July 9th, 2009 12:47:00


Yoshinori Chiba

In 1997, Fantasia premiered a film by a little-known Japanese filmmaker named Takashi Miike. This film, FUDOH, would mark the first time a Miike film would screen in North America, and the aftershock would ripple across the country to spark screenings of his work in Toronto and Vancouver and from there, across the globe. Having completed an unfathomable 80+ films in less than two decades, Miike films are much-anticipated festival staples, and his name is associated with the most extreme and innovative aspects of Japanese cinema.

But Miike is not the only talent responsible for his North American breakthrough. At the time of FUDOHís release, producer Yoshinori Chiba was an experienced ad man and already a fixture on the Japanese fantastic cinema scene, having produced or participated on the productions of such cult fare as ZERAM (1991), ZERO WOMAN(1995), EKO EKO AZARAK (1995) and many more. He approached Miike with the idea of making an unconventional Yakuza film, based on the popular Manga FUDOH, and decided to make a 35mm print of what was meant to be a straight-to-video movie Ė thus allowing FUDOH the festival exposure that would propel Miike to stardom.

Since then he has remained loyal to genre cinema, having produced BATTLEFIELD BASEBALL (2003), NEIGHBOUR NO. 13 (2005), DEATH TRANCE (2005), MACHINE GIRL (2008), and last yearís maniacally bloody TOKYO GORE POLICE, which played to a packed house at Fantasia 2008. Most recently he re-teamed with Takashi Miike for an absurdly kinetic, colourful and over-the-top adaptation of the 70s television anime YATTERMAN, which we proudly offer as the opening film at Fantasia 2009 on Thursday July 9th at 6:30pm in the Hall Theatre. Chiba will appear in person to host the screening, but we couldnít resist asking him a few questions in advance, which will hopefully operate as a teaser to what is sure to be a great Q&A after the screening. (Thanks to Serina Nishioka for the translation!)

Film details, trailer, images, tickets are available on the YATTERMAN film page HERE



You also produced Takashi Miikeís FUDOH, which was not only the first Miike film that ever played at FanTasia, but it was also the first Miike film that played in North America. What was it about FUDOH that you think enabled it to be his North American ďbreakout filmĒ?

It was a very violent film, unlike anything people in North America had ever seen before. It was very provocative. Children killed people, there were all these young criminals; I think it was very exciting and shocking to people. In Japan it was seen as too violent, so the people on the juries became very angry when they saw the film. The people on the juries are all those who have retired from careers in the film industry, so they are all quite old, and they said they had never seen such a bad film - ever! So thatís probably why it did so well! Also, all of Miikeís films up to that point were direct to ĎV-Cinemaí and this was the first one available in 35mm. Actually, FUDOH was also made for V-Cinema, but I thought it was really amazing, so I kind of Ďtrickedí the company into making a 35mm film print. So there was only one print with subtitles, and I sent it to other festivals in foreign countries - and because really big and won all kinds of awards, when the print got back to Japan it was completely worn out!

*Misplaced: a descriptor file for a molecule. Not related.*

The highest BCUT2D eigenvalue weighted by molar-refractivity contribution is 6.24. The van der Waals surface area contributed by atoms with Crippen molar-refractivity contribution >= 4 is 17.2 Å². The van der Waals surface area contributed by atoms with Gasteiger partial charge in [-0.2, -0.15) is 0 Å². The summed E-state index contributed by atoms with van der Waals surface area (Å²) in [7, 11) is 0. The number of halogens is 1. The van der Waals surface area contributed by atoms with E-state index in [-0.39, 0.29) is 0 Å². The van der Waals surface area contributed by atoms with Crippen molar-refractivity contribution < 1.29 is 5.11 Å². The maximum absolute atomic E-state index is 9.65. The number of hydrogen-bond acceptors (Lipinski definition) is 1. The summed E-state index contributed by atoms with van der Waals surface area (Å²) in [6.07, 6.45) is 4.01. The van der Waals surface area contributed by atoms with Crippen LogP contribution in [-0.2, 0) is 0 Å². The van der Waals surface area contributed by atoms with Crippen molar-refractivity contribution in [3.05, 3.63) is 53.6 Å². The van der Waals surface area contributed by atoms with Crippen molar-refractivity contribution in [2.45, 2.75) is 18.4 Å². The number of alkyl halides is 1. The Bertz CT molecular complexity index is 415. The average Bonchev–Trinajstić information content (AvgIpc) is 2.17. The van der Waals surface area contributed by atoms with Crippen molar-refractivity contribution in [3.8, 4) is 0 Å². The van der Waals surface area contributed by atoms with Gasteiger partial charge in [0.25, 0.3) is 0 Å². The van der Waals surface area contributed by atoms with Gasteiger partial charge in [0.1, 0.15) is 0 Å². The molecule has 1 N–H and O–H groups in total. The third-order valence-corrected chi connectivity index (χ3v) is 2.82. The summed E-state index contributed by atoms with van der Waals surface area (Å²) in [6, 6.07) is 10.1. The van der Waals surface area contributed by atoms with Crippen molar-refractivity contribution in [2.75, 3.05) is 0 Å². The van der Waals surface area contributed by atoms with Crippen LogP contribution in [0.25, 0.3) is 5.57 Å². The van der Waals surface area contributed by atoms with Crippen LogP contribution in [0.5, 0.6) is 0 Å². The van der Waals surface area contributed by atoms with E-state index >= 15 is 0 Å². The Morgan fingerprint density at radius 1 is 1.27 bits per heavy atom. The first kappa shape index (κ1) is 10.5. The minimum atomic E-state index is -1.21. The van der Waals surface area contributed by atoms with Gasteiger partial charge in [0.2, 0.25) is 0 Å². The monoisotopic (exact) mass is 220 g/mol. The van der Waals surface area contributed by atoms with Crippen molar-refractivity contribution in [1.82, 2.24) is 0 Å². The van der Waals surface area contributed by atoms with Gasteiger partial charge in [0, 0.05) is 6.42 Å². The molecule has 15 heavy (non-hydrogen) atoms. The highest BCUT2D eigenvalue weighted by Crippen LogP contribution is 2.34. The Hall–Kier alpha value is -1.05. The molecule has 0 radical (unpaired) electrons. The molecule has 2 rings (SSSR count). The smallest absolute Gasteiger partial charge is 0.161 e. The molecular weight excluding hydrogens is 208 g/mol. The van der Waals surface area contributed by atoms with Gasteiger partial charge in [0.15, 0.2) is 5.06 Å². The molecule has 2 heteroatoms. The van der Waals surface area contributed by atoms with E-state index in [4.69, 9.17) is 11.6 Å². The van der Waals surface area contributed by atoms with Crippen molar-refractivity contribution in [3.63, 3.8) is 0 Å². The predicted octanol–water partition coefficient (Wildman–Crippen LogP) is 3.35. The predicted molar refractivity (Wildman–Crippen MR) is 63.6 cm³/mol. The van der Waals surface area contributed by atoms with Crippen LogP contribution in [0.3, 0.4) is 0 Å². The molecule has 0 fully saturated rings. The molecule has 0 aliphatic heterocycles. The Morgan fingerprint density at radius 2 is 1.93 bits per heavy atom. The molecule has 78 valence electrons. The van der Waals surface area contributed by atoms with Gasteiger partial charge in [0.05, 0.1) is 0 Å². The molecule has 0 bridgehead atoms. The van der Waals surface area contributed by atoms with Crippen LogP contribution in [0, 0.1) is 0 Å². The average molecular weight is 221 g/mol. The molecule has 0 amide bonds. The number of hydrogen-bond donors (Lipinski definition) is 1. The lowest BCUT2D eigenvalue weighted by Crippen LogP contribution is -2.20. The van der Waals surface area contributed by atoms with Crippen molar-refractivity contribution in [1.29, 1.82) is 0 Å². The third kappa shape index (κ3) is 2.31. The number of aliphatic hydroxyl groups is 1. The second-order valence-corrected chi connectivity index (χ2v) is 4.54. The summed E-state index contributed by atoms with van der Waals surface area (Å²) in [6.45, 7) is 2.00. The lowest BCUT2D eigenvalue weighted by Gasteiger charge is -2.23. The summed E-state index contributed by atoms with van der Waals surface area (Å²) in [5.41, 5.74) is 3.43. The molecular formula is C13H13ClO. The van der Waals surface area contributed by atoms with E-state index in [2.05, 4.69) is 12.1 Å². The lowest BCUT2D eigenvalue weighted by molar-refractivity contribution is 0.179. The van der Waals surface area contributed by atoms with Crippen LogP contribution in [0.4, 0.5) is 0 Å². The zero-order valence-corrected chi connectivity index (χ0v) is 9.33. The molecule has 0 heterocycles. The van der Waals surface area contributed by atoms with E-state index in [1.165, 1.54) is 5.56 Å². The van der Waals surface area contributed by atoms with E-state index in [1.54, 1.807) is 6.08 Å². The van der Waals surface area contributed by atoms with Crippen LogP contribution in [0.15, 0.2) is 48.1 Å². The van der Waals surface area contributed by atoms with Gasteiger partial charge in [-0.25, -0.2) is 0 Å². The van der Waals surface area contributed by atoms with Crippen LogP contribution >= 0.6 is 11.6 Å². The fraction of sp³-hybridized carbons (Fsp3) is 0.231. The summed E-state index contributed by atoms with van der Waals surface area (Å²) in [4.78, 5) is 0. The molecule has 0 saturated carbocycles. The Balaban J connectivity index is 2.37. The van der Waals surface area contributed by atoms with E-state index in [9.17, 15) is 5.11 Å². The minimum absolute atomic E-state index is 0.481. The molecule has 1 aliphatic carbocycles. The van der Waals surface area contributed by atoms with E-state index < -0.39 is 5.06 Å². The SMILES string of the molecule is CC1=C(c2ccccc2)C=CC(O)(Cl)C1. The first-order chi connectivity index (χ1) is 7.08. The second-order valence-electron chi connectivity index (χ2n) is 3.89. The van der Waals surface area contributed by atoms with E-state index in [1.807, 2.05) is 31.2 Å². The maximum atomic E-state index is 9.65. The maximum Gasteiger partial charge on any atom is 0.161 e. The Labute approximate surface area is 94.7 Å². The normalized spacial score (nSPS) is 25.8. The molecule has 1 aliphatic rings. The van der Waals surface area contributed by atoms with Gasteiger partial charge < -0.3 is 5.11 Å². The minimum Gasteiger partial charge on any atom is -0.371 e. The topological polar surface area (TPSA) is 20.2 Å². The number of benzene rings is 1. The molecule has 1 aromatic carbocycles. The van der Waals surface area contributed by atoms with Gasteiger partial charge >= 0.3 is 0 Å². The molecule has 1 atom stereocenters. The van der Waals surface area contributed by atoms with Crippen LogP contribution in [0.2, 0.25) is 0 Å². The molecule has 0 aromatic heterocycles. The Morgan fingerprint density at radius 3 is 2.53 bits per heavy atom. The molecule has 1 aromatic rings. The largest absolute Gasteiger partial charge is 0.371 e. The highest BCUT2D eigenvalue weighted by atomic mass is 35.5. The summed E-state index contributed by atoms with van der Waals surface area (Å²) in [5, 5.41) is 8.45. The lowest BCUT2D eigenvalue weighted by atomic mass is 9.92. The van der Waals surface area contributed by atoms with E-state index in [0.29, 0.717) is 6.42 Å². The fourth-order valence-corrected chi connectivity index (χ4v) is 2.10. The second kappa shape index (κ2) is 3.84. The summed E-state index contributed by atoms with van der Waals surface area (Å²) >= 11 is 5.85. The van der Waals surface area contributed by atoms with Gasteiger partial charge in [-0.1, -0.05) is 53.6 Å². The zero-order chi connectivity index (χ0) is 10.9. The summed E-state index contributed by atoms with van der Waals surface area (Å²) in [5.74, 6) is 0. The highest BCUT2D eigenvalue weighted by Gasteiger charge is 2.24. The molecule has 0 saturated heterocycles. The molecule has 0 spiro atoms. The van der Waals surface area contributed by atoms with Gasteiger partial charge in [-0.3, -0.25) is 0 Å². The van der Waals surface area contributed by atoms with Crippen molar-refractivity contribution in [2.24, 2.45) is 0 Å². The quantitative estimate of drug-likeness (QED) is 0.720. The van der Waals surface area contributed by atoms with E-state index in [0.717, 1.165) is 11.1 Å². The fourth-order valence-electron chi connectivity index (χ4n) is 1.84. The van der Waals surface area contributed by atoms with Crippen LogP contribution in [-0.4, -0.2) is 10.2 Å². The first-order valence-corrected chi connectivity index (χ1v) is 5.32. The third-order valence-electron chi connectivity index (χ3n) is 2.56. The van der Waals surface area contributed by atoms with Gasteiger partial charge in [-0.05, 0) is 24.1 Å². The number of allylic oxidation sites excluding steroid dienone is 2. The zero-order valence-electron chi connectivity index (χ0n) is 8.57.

The audienceís perception of Miike is that he is manic genius Ė constantly working on one wildly inventive film after another Ė but as a producer are you ever worried about what heís going to come up with next? Or does his track record make it easy to believe in him, no matter how crazy his ideas are?

We have always a script but Miike never uses it. He works while heís shooting, makes the storyboards as we go along, so he adds many things that were not originally in the script. But there are many unexpected things added that stimulate the crew working with him. And because they really like it, itís very productive and so in the end you can make a better film. He lets the actors play freely, he doesnít control them too much and that makes for a good atmosphere on set. He has a good relationship with all the actors.

With all the Asian films being re-made in North America, itís interesting that no one has attempted to remake one of Miikeís films. This just goes to show how hard it would be to recreate his style and energy!

As I said before, his films are not really calculated or planned, they are really spontaneous. So I think itís a completely different style from American filmmaking. There are many different elements and itís not very organized or planned. I think it would be very difficult to find a director as crazy as Miike in America! Maybe it would be possible if Miike himself would make a remake using North American actors. In fact, they are now talking with him about doing that - not precisely a remake, but something with a similar sensibility to what heís done before.